In Madison, Wis., Mayor Satya Rhodes-Conway announced a 50-person cap on in-person worship but did not subject public protests to any governmental restrictions despite concerns about the spread of COVID-19. Under pressure from local Catholic bishops and a letter from the religious liberty law firm Becket, public health officials removed the cap on Friday. A new order allows churches to open at 25 percent capacity, the same limit applied to shopping malls and theaters.
But in New York City, gathering restrictions virtually ban church services while large protests proceed unimpeded. Mayor Bill de Blasio argued last week that protests deserve an exception while church services do not.
“When you see a nation, an entire nation simultaneously grappling with an extraordinary crisis seeded in 400 years of American racism, I’m sorry, that is not the same question as the understandably aggrieved store owner or the devout religious person who wants to go back to services,” he told a reporter for the Orthodox Jewish publication Hamodia.
Other lawmakers have criticized the distinction.
“You don’t get to pick and choose First Amendment freedoms,” said Sen. Ben Sasse, R-Neb., according to National Review. “You don’t get to side with protesters and slough off churches and synagogues.” —S.W.
Following backlash over how police have responded to nationwide protests over the death of George Floyd, a federal judge in Colorado put new limits on Denver law enforcement.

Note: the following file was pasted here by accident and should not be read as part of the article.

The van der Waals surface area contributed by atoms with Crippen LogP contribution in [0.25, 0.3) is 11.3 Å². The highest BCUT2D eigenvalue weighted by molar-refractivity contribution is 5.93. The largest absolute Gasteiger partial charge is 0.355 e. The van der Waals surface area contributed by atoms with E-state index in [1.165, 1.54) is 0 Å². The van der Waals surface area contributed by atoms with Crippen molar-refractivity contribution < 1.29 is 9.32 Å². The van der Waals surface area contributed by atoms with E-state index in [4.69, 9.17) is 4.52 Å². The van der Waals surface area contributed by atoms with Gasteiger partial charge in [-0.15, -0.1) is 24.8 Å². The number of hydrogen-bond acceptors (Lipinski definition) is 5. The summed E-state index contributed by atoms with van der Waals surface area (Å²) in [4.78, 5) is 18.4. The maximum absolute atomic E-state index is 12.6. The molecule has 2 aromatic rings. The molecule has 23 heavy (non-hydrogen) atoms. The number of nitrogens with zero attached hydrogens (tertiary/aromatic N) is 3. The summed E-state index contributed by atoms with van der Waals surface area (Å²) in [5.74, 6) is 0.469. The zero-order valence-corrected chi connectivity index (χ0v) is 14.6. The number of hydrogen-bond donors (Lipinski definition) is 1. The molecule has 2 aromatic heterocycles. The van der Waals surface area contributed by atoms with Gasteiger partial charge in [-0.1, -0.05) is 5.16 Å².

U.S. District Judge R. Brooke Jackson, who was appointed by President Barack Obama, issued a temporary restraining order barring police from using chemical agents like tear gas and nonlethal projectiles like rubber bullets against protesters. He argued their use would inhibit free speech and that protesters’ First Amendment rights outweigh arguments about property damage or police officers’ self-defense.
“If a store’s windows must be broken to prevent a protester’s facial bones from being broken or eye being permanently damaged, that is more than a fair trade,” Jackson wrote. “If a building must be graffiti-ed to prevent the suppression of free speech, that is a fair trade.”
Video evidence showed police officers using pepper spray and shooting projectiles that struck peaceful protesters, some of whom suffered facial damage and permanent vision loss. Jackson acknowledged the “very difficult and thankless job police have.”
On Sunday, the Denver Police Department clarified its use-of-force policy, bringing it in line with the court order. —S.W.
Congress passed the Equal Access Act 36 years ago to compel federally funded secondary schools to treat extracurricular student clubs equally. But some schools still don’t get it.
The conservative organization Young Americans for Freedom applied for recognition as an official student group at Harrison High School in Westchester County, N.Y. School officials turned it down three times, giving reasons ranging from it had outside affiliation to claims it did not complement the curriculum. The school recognizes 33 groups, including an LGBT alliance club, a baking club, and a chess club.
In a June 2 letter, Alliance Defending Freedom legal counsel Caleb Dalton told Kelly Mangan, president of the Harrison Central School District Board of Education, that turning down YAF constituted viewpoint discrimination and violated the Equal Access Act and First Amendment to the U.S. Constitution. Dalton asked the school to recognize the group for the 2020-2021 year no later than June 16.
Attempts to exclude religious, pro-life, and conservative groups on high school campuses have grown increasingly common, though most schools reverse course when faced with legal proceedings. —S.W.